At the end of August this year, as the summer was taking its time to fade away, a component for the High-Luminosity LHC’s army of protectors was successfully tested.
The TDIS (target dump injection segmented) is a machine-protecting device for the LHC equipment, located close to the point at which particles are injected from the Super Proton Synchrotron (SPS). Developed as an upgrade of the current TDI (target dump injection) located at point 2 and point 8 of the accelerator, the TDIS will provide a higher intensity absorption capability for the High-Luminosity LHC.
With a design including a pair of jaws made of several materials with varying densities, the device plays the role of an injection protection absorber. Once the particle beam gets accelerated within the SPS, its trajectory is directed by kicker and septa magnets towards the transfer line to the LHC. If the particle beam is out of the expected trajectory, it will be intercepted by the jaws of the beam absorber, thus protecting the cryogenic magnets and experiment from damage caused by the particle impact. Robust protection of the machine is essential, particularly given the intensity increase of the HL-LHC.
As the proton beam passes through the two jaws, it normally doesn’t interact with them. But if the beam is deviated out of the nominal trajectory, it will hit the jaws and produce a shower of secondary particles inside the material, which will generate a significant energy deposition in the materials that make up the TDIS. That is why the jaws of the TDIS are installed on a back stiffener made of a special molybdenum alloy, which will not become deformed under the thermal load.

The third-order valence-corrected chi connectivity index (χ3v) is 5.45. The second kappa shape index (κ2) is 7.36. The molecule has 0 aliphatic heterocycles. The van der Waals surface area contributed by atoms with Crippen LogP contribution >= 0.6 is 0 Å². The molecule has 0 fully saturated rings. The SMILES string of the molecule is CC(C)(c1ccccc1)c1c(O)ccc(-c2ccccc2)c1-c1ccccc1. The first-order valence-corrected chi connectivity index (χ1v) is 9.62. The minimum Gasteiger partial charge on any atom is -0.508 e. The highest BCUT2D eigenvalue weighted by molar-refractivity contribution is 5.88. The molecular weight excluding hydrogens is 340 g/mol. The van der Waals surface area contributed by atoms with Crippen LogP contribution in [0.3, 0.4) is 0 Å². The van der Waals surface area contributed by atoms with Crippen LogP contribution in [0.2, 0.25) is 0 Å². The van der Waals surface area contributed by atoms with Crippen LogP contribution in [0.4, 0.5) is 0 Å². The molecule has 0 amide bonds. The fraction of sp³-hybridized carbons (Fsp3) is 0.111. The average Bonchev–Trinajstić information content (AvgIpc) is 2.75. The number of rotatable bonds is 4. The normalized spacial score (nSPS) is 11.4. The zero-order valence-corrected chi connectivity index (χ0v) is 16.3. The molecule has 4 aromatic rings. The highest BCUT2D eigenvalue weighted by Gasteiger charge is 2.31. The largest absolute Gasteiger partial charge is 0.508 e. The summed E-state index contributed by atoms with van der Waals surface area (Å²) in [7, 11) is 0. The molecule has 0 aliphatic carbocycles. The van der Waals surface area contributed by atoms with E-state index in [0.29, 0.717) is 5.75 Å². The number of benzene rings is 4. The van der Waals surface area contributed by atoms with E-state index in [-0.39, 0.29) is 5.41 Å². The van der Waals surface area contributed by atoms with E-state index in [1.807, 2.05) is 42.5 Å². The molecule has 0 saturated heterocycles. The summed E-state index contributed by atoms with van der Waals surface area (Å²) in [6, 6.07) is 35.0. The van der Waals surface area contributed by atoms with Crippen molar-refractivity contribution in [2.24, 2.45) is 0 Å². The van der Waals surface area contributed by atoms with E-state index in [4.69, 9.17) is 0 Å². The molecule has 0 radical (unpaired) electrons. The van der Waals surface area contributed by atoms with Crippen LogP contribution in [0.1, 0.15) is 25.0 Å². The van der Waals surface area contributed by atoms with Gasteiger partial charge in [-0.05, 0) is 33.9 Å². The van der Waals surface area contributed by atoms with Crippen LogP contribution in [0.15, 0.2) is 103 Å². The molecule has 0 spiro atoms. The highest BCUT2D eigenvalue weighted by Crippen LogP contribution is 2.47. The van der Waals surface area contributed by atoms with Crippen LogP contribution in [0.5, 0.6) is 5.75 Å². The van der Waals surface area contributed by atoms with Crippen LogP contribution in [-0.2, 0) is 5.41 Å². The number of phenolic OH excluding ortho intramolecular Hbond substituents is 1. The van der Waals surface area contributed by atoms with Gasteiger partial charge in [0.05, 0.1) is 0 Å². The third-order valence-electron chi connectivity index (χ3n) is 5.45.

During the summer, the first prototype of one of the three modules making up the TDIS was tested at the HiRadMat facility. The aim of the so-called “HRMT-45” experiment was to reproduce a state of energy deposition comparable to that induced by the most severe failure scenario of the HL-LHC beam. “As it is not yet possible to reproduce the high luminosity beam, the team reproduced an impact even closer to the back stiffener to imitate the future possible load cases”, says Antonio Perillo-Marcone, TDIS project leader within HL-LHC WP14. The test was performed starting with low-intensity beams and going as high as 288 bunches of 1.20E+11 particles. The materials that have been tested vary from low density, such as graphite, to higher density, such as titanium and copper alloys.
The HiRadMat is a unique facility that allows engineers to test the instantaneous impact of a high level of prompt radiation on different materials. This testing facility is used to execute single-shot experiments on assemblies, mostly beam intercepting devices such as beam windows, collimators, or anything else that intercepts the beam within the accelerator. It was designed to look at the thermal shots that occur a few microseconds after the beam impact, when the temperature may increase by thousands of degrees and create non-homogeneous thermal expansions, causing a stress wave that moves through the material.
The TDIS is being developed within the framework of work package 14 of the HL-LHC project, “Beam Transfer & Kickers”, led by Chiara Bracco. The TDIS e, which will enable the HL-LHC to withstand the future beams, will be installed during Long Shutdown 2 and will be one of the first components in place for the LHC’s machine upgrade.